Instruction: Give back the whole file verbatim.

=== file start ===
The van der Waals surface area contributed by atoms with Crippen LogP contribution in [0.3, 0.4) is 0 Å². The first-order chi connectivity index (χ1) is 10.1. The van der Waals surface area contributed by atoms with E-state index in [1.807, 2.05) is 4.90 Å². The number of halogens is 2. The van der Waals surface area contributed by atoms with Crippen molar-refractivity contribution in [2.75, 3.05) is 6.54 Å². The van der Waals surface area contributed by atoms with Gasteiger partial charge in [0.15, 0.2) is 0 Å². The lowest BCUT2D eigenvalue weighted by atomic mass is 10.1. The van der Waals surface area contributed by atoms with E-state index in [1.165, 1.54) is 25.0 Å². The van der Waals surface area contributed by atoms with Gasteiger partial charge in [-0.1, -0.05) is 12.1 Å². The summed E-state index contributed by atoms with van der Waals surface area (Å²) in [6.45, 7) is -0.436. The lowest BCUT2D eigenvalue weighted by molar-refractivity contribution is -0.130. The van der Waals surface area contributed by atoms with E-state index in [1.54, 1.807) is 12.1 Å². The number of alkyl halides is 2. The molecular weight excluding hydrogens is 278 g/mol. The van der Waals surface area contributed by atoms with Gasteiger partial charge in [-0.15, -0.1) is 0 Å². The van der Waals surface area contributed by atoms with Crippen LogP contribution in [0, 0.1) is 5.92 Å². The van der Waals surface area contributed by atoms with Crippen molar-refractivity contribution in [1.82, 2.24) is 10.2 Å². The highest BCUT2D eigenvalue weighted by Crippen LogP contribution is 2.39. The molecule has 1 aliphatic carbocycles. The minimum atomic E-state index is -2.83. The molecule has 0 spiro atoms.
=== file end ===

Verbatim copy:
The van der Waals surface area contributed by atoms with Crippen LogP contribution in [0.3, 0.4) is 0 Å². The first-order chi connectivity index (χ1) is 10.1. The van der Waals surface area contributed by atoms with E-state index in [1.807, 2.05) is 4.90 Å². The number of halogens is 2. The van der Waals surface area contributed by atoms with Crippen molar-refractivity contribution in [2.75, 3.05) is 6.54 Å². The van der Waals surface area contributed by atoms with Gasteiger partial charge in [0.15, 0.2) is 0 Å². The lowest BCUT2D eigenvalue weighted by atomic mass is 10.1. The van der Waals surface area contributed by atoms with E-state index in [1.165, 1.54) is 25.0 Å². The van der Waals surface area contributed by atoms with Gasteiger partial charge in [-0.1, -0.05) is 12.1 Å². The summed E-state index contributed by atoms with van der Waals surface area (Å²) in [6.45, 7) is -0.436. The lowest BCUT2D eigenvalue weighted by molar-refractivity contribution is -0.130. The van der Waals surface area contributed by atoms with E-state index in [1.54, 1.807) is 12.1 Å². The number of alkyl halides is 2. The molecular weight excluding hydrogens is 278 g/mol. The van der Waals surface area contributed by atoms with Gasteiger partial charge in [-0.15, -0.1) is 0 Å². The van der Waals surface area contributed by atoms with Crippen LogP contribution in [0, 0.1) is 5.92 Å². The van der Waals surface area contributed by atoms with Crippen molar-refractivity contribution in [1.82, 2.24) is 10.2 Å². The highest BCUT2D eigenvalue weighted by Crippen LogP contribution is 2.39. The molecule has 1 aliphatic carbocycles. The minimum atomic E-state index is -2.83. The molecule has 0 spiro atoms.